Carotid Stenting

Avoiding the Aortic Arch and Using Flow Reversal: Carotid Artery Stenting with the Silk Road System to Reduce Stroke

Cath Lab Digest talks with Richard Cambria, MD, Chief of the Division of Vascular and Endovascular Surgery and Co-Director of the Thoracic Aortic Center at Massachusetts General Hospital, Boston, Massachusetts.

Cath Lab Digest talks with Richard Cambria, MD, Chief of the Division of Vascular and Endovascular Surgery and Co-Director of the Thoracic Aortic Center at Massachusetts General Hospital, Boston, Massachusetts.

Are there specific points during the (traditional femoral access) carotid artery stenting procedure that carry an increased risk of stroke?

One of the real baggage items with traditional carotid artery stenting (by “traditional carotid artery stenting”, I mean transfemoral percutaneous with a distal protection device strategy) is the endovascular highway “across the arch” phenomenon. Endovascular manipulation in the arch is probably the reason that elderly patients have a documented higher complication and stroke rate with traditional carotid artery stenting. The points in traditional carotid artery stenting where stroke is likely to occur are with catheter and sheath manipulation in the arch of the aorta, irrespective of the use of a distal filter protection strategy. There is inferential evidence, in the form of the ARMOUR1 and EMPiRE2 trials, that flow reversal is a better protection strategy than distal filters. The experience worldwide with the Silk Road system (Silk Road Medical), which is now close to 400 cases, has shown an incredibly low overall stroke risk, in the 1% range typically achieved with carotid endarterectomy. Many of the cases have been done in Europe, in both Toledo, Spain and by Ralf Kolvenbach in Dusseldorf, Germany, who published results of a small study in the Journal of Vascular Surgery.3 The cumulative experience of these 400 cases suggests that the Silk Road variation on carotid stenting may be the technical improvement or evolution that makes carotid artery stenting equivalent in perioperative outcomes to carotid endarterectomy, which is the holy grail that carotid stenting has been seeking.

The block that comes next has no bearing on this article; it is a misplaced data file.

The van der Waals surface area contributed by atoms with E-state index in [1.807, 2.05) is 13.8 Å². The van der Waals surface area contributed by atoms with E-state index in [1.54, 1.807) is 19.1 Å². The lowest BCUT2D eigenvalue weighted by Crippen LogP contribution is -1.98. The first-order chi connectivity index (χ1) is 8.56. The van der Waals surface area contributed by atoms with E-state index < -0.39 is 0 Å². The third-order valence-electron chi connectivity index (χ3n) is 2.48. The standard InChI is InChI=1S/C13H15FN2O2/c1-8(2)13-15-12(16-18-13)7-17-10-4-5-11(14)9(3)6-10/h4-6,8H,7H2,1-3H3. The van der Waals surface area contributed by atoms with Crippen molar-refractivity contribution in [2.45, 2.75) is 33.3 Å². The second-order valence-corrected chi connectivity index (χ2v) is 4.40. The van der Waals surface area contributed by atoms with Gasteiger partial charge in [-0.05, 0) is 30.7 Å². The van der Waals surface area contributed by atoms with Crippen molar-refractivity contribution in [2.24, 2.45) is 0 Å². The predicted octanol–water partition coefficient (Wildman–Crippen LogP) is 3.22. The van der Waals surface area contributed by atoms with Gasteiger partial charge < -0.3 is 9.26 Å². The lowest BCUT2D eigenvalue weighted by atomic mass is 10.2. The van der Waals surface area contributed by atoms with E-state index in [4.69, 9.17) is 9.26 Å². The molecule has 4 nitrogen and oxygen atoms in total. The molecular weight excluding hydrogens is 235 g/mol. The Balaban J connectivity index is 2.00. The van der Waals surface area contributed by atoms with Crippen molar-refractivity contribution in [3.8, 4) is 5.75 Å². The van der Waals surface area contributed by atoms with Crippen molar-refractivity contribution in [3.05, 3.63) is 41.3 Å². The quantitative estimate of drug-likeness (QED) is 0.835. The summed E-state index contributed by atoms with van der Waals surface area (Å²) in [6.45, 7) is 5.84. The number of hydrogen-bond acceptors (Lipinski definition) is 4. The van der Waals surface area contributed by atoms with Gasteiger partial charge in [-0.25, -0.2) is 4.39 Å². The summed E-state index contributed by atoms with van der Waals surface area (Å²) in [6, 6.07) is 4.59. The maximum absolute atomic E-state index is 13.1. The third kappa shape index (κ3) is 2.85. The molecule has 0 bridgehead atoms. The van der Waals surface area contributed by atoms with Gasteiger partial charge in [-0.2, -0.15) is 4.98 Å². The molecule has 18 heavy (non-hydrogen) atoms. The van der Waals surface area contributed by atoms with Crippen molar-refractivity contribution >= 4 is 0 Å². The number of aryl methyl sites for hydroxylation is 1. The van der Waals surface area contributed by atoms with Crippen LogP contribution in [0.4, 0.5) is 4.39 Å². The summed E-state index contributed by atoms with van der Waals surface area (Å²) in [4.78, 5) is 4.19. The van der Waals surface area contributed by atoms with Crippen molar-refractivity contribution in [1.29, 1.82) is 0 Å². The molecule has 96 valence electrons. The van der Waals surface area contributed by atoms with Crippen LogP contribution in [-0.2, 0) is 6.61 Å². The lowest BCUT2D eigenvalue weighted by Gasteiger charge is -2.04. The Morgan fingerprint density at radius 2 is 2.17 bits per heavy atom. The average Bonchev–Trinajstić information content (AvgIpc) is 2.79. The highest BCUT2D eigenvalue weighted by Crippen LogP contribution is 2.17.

Can you describe the ROADSTER trial?

The ROADSTER trial is a single-arm trial of the Silk Road device or strategy, which incorporates transcarotid access with a flow reversal system, and it is a trial investigating same in high-risk patients. The parameters are rather broad in this trial, but it is a single-arm, high risk as opposed to low risk trial, including both symptomatic and asymptomatic patients. 

Why include both asymptomatic and symptomatic patients?

CREST4 ultimately enrolled both symptomatic and asymptomatic patients, and one of the goals of ROADSTER and its largely vascular surgeon investigators is to mimic real-world practice, where surgeons might be looking for an alternative compared to traditional carotid endarterectomy. The surgeon investigators in this trial by and large would use carotid endarterectomy as the gold standard in most of these patients.

What are the endpoints of the ROADSTER trial?